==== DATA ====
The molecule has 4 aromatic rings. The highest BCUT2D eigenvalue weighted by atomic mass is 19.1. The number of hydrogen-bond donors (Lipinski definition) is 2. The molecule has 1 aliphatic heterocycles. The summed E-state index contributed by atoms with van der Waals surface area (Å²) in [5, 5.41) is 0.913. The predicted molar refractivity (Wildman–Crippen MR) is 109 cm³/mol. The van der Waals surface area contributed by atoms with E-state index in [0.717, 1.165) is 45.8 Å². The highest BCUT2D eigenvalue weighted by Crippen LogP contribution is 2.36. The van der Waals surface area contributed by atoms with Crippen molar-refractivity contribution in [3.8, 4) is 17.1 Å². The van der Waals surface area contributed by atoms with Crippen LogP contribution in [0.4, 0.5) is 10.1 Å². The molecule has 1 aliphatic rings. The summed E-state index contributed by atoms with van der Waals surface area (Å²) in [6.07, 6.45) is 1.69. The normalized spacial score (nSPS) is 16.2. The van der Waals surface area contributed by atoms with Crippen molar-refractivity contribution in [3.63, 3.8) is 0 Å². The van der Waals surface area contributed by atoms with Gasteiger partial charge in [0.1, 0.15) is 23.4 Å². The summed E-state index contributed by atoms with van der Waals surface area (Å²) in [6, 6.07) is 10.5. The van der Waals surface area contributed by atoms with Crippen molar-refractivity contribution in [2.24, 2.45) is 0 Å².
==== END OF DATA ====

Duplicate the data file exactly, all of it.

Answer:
The molecule has 4 aromatic rings. The highest BCUT2D eigenvalue weighted by atomic mass is 19.1. The number of hydrogen-bond donors (Lipinski definition) is 2. The molecule has 1 aliphatic heterocycles. The summed E-state index contributed by atoms with van der Waals surface area (Å²) in [5, 5.41) is 0.913. The predicted molar refractivity (Wildman–Crippen MR) is 109 cm³/mol. The van der Waals surface area contributed by atoms with E-state index in [0.717, 1.165) is 45.8 Å². The highest BCUT2D eigenvalue weighted by Crippen LogP contribution is 2.36. The van der Waals surface area contributed by atoms with Crippen molar-refractivity contribution in [3.8, 4) is 17.1 Å². The van der Waals surface area contributed by atoms with Crippen LogP contribution in [0.4, 0.5) is 10.1 Å². The molecule has 1 aliphatic rings. The summed E-state index contributed by atoms with van der Waals surface area (Å²) in [6.07, 6.45) is 1.69. The normalized spacial score (nSPS) is 16.2. The van der Waals surface area contributed by atoms with Crippen molar-refractivity contribution in [3.63, 3.8) is 0 Å². The van der Waals surface area contributed by atoms with Gasteiger partial charge in [0.1, 0.15) is 23.4 Å². The summed E-state index contributed by atoms with van der Waals surface area (Å²) in [6, 6.07) is 10.5. The van der Waals surface area contributed by atoms with Crippen molar-refractivity contribution in [2.24, 2.45) is 0 Å².